We have shown previously that heat shock (1 h at 41°C) of quiescent, PRL-starved Nb2-11 cells led to cysteine protease-mediated fragmentation of HSF (27) . To investigate whether heat-induced proteolysis also occurred in proliferating PRL-dependent Nb2-11 or autonomous Nb2-SFJCD1 cells, exponentially growing cultures of each cell line were similarly subjected to heat stress (1 h at 41°C) and then returned to 37°C for further incubation. In either case, fragmentation of HSF was consistently observed as a progressive, time-dependent decline in the intensity of the Mr 90,000 HSF band, with occasional accumulation of smaller protein fragments. The onset of HSF fragmentation in the proliferating cell lines was delayed compared with that obtained previously in quiescent Nb2-11 cells, which followed immediately after the heat shock procedure (26) . As shown in Fig. 1ACitation , HSF fragmentation in the Nb2-SFJCD1 cells was first detected after 1.5 h, whereas in the Nb2-11 cells, fragmentation of HSF appeared after 2 h. Thus, proliferating Nb2-11 and Nb2-SFJCD1 cells appear more resistant to heat shock-induced proteolysis of HSF than quiescent Nb2-11 cells that, as a result of PRL starvation, are on the verge of apoptosis.



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Fig. 1. Heat shock causes HSF and DNA fragmentation in Nb2 lymphoma cells. Cells from exponentially growing Nb2-11 and Nb2-SFJCD1 cultures were subjected to heat shock (1 h at 41°C), returned to 37°C for further incubation, and then harvested at intervals. The time points represent the hour of incubation after the heat shock treatment. Control cells (C) were not subjected to heat shock. A, HSF fragmentation determined by immunoblotting. B, DNA fragmentation determined by gel electrophoresis. MW, molecular weight.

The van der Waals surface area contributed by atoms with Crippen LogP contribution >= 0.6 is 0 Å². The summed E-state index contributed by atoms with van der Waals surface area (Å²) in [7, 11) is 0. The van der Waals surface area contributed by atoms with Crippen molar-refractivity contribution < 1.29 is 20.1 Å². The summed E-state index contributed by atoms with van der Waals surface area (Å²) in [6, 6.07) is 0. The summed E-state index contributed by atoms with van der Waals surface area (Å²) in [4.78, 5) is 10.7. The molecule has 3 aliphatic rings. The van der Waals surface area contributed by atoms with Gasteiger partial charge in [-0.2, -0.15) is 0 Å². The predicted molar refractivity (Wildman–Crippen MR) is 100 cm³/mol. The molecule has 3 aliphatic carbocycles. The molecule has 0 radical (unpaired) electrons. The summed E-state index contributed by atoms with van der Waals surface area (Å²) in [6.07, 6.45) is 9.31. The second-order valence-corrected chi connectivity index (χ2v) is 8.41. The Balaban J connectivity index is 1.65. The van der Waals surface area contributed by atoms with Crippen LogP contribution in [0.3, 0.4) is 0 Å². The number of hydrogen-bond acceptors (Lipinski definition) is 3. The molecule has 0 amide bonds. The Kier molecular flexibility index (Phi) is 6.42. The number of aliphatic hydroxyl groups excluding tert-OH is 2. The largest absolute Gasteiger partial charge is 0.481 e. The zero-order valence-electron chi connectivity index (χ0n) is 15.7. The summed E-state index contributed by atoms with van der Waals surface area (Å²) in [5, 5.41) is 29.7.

Heat treatment is a well-recognized stimulus for induction of apoptosis (28, 29, 30) . To investigate whether heat stress (1 h at 41°C) induced apoptosis in addition to HSF proteolysis and whether there was a correlation between the two phenomena in proliferating Nb2-11 and Nb2-SFJCD1 cells, exponentially growing cultures of each cell line were evaluated for heat-provoked DNA fragmentation. As shown in Fig. 1BCitation , the heat stress led to substantial DNA fragmentation in both cell lines. Taken together, the results presented in Fig. 1Citation suggest that heat stress, applied to both lymphoma cell lines in the proliferative phase, causes apoptosis coincident with HSF proteolysis.